‘Death-Devoted Heart: Sex and Sacred in Wagner’s Tristan and Isolde’ by Roger Scruton

Published by Oxford University Press in 2003.

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A tale of forbidden love and inevitable death, the medieval legend of Tristan and Isolde recounts the story of two lovers unknowingly drinking a magic potion and ultimately dying in one another’s arms. While critics have lauded Wagner’s Tristan and Isolde for the originality and subtlety of the music, they have denounced the drama as a “mere trifle”—a rendering of Wagner’s forbidden love for Matilde Wesendonck, the wife of a banker who supported him during his exile in Switzerland.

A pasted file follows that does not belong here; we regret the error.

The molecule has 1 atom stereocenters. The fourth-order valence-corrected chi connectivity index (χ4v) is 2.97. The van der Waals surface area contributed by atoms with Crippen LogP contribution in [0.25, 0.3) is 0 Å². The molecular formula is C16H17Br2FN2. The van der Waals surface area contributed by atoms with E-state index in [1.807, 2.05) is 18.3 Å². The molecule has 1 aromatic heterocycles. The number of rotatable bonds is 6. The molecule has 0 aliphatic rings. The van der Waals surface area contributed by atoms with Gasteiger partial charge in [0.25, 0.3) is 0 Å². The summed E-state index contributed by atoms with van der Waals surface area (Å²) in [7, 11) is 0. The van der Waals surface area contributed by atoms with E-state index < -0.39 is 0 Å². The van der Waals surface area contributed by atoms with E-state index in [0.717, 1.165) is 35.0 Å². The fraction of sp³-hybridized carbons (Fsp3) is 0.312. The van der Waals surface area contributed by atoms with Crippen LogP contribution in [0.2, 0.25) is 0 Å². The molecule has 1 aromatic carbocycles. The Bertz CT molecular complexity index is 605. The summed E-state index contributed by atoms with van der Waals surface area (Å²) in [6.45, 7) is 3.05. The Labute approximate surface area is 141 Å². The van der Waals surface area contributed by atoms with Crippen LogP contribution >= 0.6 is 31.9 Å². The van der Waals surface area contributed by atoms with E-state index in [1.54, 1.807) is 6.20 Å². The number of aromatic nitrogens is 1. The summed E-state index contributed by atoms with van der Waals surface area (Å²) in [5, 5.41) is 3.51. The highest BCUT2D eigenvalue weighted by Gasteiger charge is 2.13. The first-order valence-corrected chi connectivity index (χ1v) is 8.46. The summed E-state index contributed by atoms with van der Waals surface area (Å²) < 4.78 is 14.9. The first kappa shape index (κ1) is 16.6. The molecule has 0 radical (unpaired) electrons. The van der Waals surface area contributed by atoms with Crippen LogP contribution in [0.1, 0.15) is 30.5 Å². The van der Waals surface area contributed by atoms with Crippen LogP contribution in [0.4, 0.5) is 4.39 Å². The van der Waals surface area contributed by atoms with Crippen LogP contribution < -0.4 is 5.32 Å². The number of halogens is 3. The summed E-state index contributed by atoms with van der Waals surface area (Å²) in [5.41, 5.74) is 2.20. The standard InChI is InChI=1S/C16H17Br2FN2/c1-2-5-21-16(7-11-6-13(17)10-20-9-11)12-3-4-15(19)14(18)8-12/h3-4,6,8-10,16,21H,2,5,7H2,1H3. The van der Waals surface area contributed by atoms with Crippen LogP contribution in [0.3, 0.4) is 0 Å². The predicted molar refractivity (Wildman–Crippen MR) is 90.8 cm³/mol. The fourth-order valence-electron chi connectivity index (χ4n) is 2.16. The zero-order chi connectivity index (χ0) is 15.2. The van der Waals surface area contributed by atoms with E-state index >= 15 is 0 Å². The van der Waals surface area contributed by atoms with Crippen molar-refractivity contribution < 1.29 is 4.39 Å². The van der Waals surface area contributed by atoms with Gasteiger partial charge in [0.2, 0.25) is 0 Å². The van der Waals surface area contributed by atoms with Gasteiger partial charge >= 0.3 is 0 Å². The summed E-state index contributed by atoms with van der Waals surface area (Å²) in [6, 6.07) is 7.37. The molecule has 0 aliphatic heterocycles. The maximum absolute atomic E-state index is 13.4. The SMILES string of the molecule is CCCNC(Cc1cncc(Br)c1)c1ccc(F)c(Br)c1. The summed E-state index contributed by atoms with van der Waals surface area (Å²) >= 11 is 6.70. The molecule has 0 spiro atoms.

Death-Devoted Heart explodes this established interpretation, proving the drama to be more than just a sublimation of the composer’s love for Wesendonck or a wistful romantic dream. Scruton boldly attests that Tristan and Isolde has profound religious meaning and remains as relevant today as it was to Wagner’s contemporaries. He also offers keen insight into the nature of erotic love, the sacred qualities of human passion, and the peculiar place of the erotic in our culture. His argument touches on the nature of tragedy, the significance of ritual sacrifice, and the meaning of redemption, providing a fresh interpretation of Wagner’s masterpiece. Roger Scruton has written an original and provocative account of Wagner’s music drama, which blends philosophy, criticism, and musicology in order to show the work’s importance in the twenty-first century.

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